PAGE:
So given that, we definitely want to support erosion post-water. However, in 3025 that doesn’t always work. First of all, it’s a bit annoying to setup the network needed – you have to extract the river mask, invert it, feed it into the erosion device.
Then even when masking, if you really crank up the erosion you run into major problems where the terrain is eroded right out from beneath your rivers and streams. Witness this sequence.
We start out with a basic eroded terrain that has water applied:
And everything is fine. But let’s say we want to erode the terrain more into our rivers. Then we run into problems:
Given the unique way that rivers and erosion complement each other, this should be a “golden path” where it just works. Now it does. Just feed the water data into any erosion device:
and no more floating streams:
Even with quite extreme erosion we now can be confident that the terrain won’t be ripped out from underneath/around the river network.
Eventually it would be useful to have an option to allow erosion to co-evolve the terrain and water systems in tandem… but that’s for another day 🙂
Click and Flow Rivers
Create Water has been carefully constructed to be scale-invariant; all other things being equal, the river networks should appear in stable locations no matter what resolution you build at.
However, all other things are not equal. As reader Pratyaksh wrote in the other day, sometimes this doesn’t seem to be true. What’s happening? Two problems:
Sometimes the underlying terrain itself is changing! This happens when other devices are not scale invariant. This is often the case with erosion, etc, where the result when building at higher res can be quite different.
The scale-invariance only holds for convergent terrain. Convergent terrain simply means that water tends to combine rather than thin out as it runs downhill. This is usually true; but when water spreads out running down a cone-like surface, for example, it is not.
What’s the solution? 3026 will let you pin the headwaters of the rivers in place according to the current terrain. The rivers will still flow naturally when built, but they will only spawn where indicated.
This functionality is only one step removed from “semi-automatic” click-and-flow rivers, so I went ahead and implemented that too 🙂 Now you can simply use the Layout View and click to spawn a river; you can move around or delete the headwaters to control your river network. The UI is not great for this right now, but that’s the subject of a whole other post…
This is the final piece of the continuum of control over rivers. You can now:
Create fully manual rivers that impose themselves into the terrain around them using the river device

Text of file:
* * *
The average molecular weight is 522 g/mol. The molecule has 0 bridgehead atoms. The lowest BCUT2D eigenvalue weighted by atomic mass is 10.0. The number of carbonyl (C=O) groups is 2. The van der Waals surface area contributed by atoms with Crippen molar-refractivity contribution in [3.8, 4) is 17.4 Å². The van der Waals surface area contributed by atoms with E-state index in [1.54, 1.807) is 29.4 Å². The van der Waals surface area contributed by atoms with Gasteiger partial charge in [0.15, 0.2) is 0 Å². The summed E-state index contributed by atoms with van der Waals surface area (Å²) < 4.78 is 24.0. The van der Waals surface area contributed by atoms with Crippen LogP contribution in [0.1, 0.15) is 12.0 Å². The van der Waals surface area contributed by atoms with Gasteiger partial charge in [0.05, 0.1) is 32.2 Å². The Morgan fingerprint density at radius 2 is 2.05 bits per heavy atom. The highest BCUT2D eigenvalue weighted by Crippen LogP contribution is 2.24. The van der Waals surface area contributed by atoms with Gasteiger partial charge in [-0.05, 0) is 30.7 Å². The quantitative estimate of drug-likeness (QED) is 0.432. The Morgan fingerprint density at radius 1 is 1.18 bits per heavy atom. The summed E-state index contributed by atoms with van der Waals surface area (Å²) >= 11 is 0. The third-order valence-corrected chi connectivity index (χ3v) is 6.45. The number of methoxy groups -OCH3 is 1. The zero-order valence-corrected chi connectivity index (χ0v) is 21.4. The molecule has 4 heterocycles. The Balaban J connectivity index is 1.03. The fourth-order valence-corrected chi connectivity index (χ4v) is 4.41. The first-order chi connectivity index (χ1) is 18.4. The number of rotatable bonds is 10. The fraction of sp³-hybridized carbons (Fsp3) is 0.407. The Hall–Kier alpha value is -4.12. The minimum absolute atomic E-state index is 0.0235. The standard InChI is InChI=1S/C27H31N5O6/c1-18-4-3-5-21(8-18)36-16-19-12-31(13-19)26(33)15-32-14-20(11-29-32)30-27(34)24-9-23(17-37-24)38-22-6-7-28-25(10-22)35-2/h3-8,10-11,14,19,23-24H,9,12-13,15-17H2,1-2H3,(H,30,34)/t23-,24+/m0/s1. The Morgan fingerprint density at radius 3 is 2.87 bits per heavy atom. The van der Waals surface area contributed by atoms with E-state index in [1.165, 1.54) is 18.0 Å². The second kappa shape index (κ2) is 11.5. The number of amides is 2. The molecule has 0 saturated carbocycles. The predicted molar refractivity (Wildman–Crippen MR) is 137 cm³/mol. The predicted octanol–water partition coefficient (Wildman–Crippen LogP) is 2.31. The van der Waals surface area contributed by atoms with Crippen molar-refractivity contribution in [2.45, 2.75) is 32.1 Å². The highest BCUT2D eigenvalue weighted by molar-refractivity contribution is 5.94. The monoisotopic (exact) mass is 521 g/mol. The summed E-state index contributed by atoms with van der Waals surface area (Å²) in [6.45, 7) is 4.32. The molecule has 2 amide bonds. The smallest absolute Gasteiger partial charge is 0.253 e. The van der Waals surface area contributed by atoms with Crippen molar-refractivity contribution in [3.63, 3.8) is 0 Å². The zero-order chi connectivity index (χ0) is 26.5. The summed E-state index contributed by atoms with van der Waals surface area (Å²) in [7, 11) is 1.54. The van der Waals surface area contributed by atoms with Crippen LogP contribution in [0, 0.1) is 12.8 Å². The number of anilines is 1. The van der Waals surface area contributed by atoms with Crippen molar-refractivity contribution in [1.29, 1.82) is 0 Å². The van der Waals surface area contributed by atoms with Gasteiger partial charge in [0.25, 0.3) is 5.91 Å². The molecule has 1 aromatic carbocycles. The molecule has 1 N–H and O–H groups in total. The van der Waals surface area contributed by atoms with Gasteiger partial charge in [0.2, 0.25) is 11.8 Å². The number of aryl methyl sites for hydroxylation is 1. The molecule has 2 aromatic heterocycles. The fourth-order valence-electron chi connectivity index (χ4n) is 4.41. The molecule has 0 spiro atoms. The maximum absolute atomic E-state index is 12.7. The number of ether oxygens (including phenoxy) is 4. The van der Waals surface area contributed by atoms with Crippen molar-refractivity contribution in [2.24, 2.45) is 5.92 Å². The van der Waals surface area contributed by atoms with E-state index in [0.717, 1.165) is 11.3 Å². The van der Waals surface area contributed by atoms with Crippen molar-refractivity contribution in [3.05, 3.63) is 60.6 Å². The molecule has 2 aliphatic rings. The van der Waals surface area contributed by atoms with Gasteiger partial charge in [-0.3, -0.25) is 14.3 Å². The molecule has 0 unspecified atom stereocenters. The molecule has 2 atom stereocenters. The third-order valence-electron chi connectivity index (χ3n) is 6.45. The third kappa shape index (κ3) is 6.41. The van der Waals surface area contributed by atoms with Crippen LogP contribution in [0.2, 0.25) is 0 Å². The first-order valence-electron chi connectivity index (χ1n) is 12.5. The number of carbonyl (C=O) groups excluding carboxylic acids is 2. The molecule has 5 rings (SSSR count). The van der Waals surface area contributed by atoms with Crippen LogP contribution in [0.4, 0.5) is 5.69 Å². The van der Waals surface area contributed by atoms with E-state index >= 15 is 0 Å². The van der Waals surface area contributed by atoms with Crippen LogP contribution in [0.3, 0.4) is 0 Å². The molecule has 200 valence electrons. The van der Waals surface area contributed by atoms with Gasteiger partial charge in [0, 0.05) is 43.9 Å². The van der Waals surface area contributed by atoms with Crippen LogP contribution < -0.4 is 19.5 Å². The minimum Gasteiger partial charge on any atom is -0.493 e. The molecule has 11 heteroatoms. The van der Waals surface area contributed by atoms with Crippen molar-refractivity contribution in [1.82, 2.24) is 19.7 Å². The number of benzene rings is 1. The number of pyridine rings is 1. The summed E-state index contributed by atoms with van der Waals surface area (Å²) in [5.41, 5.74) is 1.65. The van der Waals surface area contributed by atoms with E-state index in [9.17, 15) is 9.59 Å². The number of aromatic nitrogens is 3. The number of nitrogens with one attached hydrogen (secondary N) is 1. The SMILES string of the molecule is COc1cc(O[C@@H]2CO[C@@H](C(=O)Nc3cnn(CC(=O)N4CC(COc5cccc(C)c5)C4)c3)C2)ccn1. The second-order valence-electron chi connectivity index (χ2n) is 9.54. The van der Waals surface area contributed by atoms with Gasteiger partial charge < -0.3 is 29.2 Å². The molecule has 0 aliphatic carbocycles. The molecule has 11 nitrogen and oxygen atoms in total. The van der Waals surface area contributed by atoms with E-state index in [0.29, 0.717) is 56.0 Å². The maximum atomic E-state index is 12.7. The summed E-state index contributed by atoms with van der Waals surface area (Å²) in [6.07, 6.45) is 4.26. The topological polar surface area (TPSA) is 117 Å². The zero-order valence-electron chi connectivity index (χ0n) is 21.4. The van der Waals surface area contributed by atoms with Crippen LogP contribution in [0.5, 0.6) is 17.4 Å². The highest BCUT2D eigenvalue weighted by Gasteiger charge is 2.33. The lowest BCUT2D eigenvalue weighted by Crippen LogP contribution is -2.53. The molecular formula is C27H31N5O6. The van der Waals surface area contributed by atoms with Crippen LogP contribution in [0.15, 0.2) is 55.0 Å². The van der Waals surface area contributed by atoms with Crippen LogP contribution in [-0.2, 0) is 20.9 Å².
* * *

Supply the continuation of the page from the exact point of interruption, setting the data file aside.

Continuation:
Create semi-automatic rivers that are placed by you but flow naturally
Create fully automatic rivers that are placed and flow according to nature
Long term, the goal is to make these options integrate more tightly; automatic rivers should have GCS channel character for example, and I’d like to be able to promote/demote between manual and semi-automatic; so you can easily customize as much or as little of a river as you’d like. But that’s for another release…
GDC was a whirlwind! It was great to meet a lot of longtime World Machine users and put some faces to names, as well as connect with new folks. I got a lot of great feedback about what people are hoping to get out of their terrain software.
This week has been a slow return to normal. I’m making small tweaks and fixes to ‘Alpine Lakes’, including tracking down some issues that have affected a couple folks activating with the new license manager.
Have you gotten a chance to play with 3025 yet?
Encounter any issues, or have anything not work the way you want/expect? I’d love to continue polishing the new features before they drop to Release. Email me with your thoughts, or post to the comments here.
For example, a few small improvements that are in-progress include:
We forgot to package the Water Output macro with the initial release. Oops! You can get it here for now if you’re missing it.
Allow the Erosion and Thermal Erosion devices to accept water in their sediment removal inputs
Improve erosion’s ability to treat areas masked by water as permanent (stay at the input height)
Have Mesh Output accept the water datatype and just Do the Right Thing for export.
There’s going to be a lot of continued iteration in the future on the new features exposed in Alpine Lakes. Expect a followup build 3026 once some of the above issues are ironed out and more feedback is incorporated.
Simultaneously, the Help Center should continue a slow march towards full documentation of all the new devices and features. It takes a lot of work to write good docs, but I’ll do my best.
Until next time!
The latest 'Behind the Scenes' news from Stephen, the author of World Machine